In Japanese dialogues with English and Chinese subtitles
Director: Yoji Yamada
Cast: Sayuri Yoshinaga, Mitsugoro Bando, Tadanobu Asano, Tsurube Shofukutei
RunTime: 2 hrs 3 mins
Released By: GV
Official Website: http://www.kaabee.jp/
Day: 7 May 2009
A strongly moving epic film looking at the harsh reality of Japanese history as The Pacific War a period of time, when Japan started to be strongly involved with World War II, was about to break out, through the eyes of a mother.
The film, Kabei (the nickname the family calls their mother) portrays, with great empathy and emotion, the embrace of motherhood, fatherhood, and family, and how human happiness is all the more precious for the ease with which it can be destroyed.
This film is an eternal cry for peace - a message that is sent to the entire world.
Who would you be watching this Japanese film with? Your significant other half so that both of you can shed buckets of tears when the end credits roll? Your mother so that you can indirectly tell her that how thankful you are for her care and love over the years? Or just by yourself so that you can reflect on how selfless a mother can be for the sake of her children? Whoever you may be watching this Yoji Yamada directed film with, it will a worthwhile viewing experience.
Based on frequent Kurosawa Akira collaborator Nogami Teruyo's biographical novel, the film is set in Tokyo in 1940, where the peaceful life of the Nogami family is interrupted when the father is arrested and accused of being a communist. It is then up to the mother to maintain the household and bring up her two daughters with the help of her sister in law and her imprisoned husband's ex student. Time fleets by and her husband does not return to reunite with the family. World War II soon breaks out and makes matters worse - not only does it affect the family, the whole country is in peril. However, the mother continues to shed love on the family and keeps it going.
How's that for a potential tearjerker?
Seventy seven year old Yamada is a veteran Japanese filmmaker best known for his long running "Tora san" ("It's tough being a man") film series which ran from 1969 to 1995. Younger viewers would know him for his samurai trilogy (2002's Twilight Samurai, 2004's The Hidden Blade and 2006's Love and Honour). His latest work steers away from men and put a woman in the spotlight. As with the delicate and affecting approach in his previous films, this one will have you getting in touch with your emotional self too.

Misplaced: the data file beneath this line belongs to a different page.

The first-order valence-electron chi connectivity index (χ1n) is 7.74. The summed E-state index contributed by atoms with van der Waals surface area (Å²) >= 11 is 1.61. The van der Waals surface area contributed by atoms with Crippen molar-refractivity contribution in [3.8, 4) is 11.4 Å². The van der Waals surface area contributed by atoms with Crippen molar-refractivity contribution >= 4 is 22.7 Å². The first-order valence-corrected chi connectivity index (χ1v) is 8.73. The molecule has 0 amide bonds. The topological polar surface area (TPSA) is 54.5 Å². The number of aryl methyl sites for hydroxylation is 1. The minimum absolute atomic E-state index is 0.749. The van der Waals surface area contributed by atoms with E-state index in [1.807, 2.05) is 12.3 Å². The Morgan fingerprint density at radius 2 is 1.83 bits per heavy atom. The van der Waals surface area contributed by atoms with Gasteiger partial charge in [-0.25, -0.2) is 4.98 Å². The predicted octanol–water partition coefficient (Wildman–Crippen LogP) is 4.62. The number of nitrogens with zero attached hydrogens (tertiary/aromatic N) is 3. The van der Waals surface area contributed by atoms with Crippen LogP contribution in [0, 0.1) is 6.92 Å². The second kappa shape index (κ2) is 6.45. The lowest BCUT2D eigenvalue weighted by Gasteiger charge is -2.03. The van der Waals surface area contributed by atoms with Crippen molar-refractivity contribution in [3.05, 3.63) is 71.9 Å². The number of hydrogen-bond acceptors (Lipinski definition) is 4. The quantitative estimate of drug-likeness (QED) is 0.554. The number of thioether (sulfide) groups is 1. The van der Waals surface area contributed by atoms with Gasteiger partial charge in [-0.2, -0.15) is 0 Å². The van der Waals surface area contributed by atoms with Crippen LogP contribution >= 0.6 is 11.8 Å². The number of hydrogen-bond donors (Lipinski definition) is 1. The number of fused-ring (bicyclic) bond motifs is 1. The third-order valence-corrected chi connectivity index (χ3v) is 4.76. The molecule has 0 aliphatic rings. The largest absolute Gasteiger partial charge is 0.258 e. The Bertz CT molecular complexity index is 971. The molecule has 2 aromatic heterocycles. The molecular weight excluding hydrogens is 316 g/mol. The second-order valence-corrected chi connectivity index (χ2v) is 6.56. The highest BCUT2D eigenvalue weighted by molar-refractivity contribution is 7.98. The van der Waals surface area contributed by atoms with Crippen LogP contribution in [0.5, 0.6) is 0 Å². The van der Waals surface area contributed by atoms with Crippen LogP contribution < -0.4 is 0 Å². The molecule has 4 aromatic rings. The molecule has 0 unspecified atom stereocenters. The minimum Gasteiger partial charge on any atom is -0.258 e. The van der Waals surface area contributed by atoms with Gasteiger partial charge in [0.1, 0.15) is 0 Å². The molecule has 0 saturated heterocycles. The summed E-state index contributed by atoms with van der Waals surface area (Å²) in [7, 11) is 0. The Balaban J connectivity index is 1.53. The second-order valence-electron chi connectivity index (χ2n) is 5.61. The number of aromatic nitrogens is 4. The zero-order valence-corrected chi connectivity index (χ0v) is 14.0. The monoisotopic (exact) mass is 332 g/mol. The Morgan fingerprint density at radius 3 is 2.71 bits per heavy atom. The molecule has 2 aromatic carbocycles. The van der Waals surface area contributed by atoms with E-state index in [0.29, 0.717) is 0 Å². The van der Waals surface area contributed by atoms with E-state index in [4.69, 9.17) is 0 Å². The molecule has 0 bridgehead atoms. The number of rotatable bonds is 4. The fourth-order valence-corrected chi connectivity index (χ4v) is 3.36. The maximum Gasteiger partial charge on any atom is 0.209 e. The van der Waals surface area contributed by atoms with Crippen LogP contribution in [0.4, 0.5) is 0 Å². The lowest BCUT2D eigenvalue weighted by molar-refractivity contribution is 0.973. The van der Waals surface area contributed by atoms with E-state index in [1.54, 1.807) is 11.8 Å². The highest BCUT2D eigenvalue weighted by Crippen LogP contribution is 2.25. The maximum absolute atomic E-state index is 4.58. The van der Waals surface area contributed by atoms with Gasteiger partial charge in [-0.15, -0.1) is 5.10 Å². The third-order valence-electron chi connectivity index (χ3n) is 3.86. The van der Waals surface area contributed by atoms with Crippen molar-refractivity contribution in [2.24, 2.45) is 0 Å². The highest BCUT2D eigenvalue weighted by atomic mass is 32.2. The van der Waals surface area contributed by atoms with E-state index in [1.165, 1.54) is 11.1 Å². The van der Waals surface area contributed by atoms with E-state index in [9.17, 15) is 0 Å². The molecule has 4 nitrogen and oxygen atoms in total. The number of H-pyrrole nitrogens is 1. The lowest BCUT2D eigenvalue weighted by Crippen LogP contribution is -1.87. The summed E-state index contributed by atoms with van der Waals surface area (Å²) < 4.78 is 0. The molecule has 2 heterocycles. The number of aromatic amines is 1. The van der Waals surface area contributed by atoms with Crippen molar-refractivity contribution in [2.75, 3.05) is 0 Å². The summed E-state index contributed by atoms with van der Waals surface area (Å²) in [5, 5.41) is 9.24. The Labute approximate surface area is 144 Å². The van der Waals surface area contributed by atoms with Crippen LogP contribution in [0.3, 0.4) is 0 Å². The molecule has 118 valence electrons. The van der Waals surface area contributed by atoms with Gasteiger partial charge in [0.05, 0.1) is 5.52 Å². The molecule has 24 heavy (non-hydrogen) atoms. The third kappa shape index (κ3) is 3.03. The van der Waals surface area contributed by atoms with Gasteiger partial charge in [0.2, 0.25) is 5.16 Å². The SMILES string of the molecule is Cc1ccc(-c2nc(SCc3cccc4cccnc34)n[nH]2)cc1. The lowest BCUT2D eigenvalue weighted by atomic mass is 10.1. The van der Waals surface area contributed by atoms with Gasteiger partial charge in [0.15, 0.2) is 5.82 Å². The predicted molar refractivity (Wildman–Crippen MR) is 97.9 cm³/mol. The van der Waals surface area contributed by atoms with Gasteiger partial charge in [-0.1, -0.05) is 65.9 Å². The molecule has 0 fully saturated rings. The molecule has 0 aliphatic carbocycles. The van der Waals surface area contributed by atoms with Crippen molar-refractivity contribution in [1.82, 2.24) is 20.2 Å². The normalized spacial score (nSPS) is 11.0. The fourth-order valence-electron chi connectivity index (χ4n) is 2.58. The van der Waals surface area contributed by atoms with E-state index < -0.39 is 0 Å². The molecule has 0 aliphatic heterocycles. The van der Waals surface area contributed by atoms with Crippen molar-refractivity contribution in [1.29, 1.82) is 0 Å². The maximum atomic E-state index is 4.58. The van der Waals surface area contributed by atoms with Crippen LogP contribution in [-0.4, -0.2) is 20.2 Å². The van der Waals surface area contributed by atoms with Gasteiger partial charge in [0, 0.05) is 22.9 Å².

While there is nothing particularly exciting about the movie's plot, you'll find yourself observing every little detail in the film. From the lighthearted dialogue to the careful visual composition, this shows the skills of a fine filmmaker. You'll be engaged by the several charming dinner table conversations and be admiring the insightful details of the house's interior in each movie frame. This is nicely complemented by the assured performances of the cast, including Sayuri Yoshinaga (the mother), Mitsugoro Bando (the father) and Tadanobu Asano (the kind hearted student). Dan Rei, who also starred in Yamada's Love and Honour, turns in an unforgettable performance as the sister in law.
You can also trust Yamada to tell a humanistic and sensitive story which will have the most cynical hearts moved. Never once melodramatic, the 123 minute film slowly but surely has you reflecting on how great a mother's love can be. The understated yet gripping approach to bringing out the characters' personalities is what you definitely won't get in a typical big budget Hollywood wham bham crash and bang production. The realistic insights to a family's lifestyle is also translated to screen effectively by the unhurried pace of the film.
Other than the running theme of a mother's love, the message of peace is also pertinently illustrated with how World War II broke the family apart.
As the film spans over 50 years to its conclusion in a modern hospital, you'd have gone through a touching journey showcasing a mother's indomitable human spirit.
Review by John Li
(Yoji Yamada's sure handed storytelling will affectingly touch your heart.)